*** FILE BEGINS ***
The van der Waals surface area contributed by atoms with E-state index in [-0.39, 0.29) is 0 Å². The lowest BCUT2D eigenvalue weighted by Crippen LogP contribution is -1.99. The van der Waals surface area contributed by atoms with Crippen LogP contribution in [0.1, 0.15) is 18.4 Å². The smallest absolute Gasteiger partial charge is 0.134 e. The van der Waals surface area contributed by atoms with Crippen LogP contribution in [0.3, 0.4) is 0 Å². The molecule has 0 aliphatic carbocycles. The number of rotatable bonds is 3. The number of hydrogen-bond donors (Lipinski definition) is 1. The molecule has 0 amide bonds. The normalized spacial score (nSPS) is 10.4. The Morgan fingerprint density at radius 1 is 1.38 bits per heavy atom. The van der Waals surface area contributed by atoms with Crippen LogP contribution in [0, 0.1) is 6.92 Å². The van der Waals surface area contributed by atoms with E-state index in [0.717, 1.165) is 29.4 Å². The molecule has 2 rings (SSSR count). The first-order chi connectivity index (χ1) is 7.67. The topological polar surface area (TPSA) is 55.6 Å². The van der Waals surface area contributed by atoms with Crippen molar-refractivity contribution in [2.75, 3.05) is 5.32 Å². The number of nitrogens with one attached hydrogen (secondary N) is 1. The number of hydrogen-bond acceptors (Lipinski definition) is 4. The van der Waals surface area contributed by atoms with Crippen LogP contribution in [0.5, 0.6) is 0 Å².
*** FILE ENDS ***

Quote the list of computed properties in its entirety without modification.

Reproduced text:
The van der Waals surface area contributed by atoms with E-state index in [-0.39, 0.29) is 0 Å². The lowest BCUT2D eigenvalue weighted by Crippen LogP contribution is -1.99. The van der Waals surface area contributed by atoms with Crippen LogP contribution in [0.1, 0.15) is 18.4 Å². The smallest absolute Gasteiger partial charge is 0.134 e. The van der Waals surface area contributed by atoms with Crippen LogP contribution in [0.3, 0.4) is 0 Å². The molecule has 0 aliphatic carbocycles. The number of rotatable bonds is 3. The number of hydrogen-bond donors (Lipinski definition) is 1. The molecule has 0 amide bonds. The normalized spacial score (nSPS) is 10.4. The Morgan fingerprint density at radius 1 is 1.38 bits per heavy atom. The van der Waals surface area contributed by atoms with Crippen LogP contribution in [0, 0.1) is 6.92 Å². The van der Waals surface area contributed by atoms with E-state index in [0.717, 1.165) is 29.4 Å². The molecule has 2 rings (SSSR count). The first-order chi connectivity index (χ1) is 7.67. The topological polar surface area (TPSA) is 55.6 Å². The van der Waals surface area contributed by atoms with Crippen molar-refractivity contribution in [2.75, 3.05) is 5.32 Å². The number of nitrogens with one attached hydrogen (secondary N) is 1. The number of hydrogen-bond acceptors (Lipinski definition) is 4. The van der Waals surface area contributed by atoms with Crippen LogP contribution in [0.5, 0.6) is 0 Å².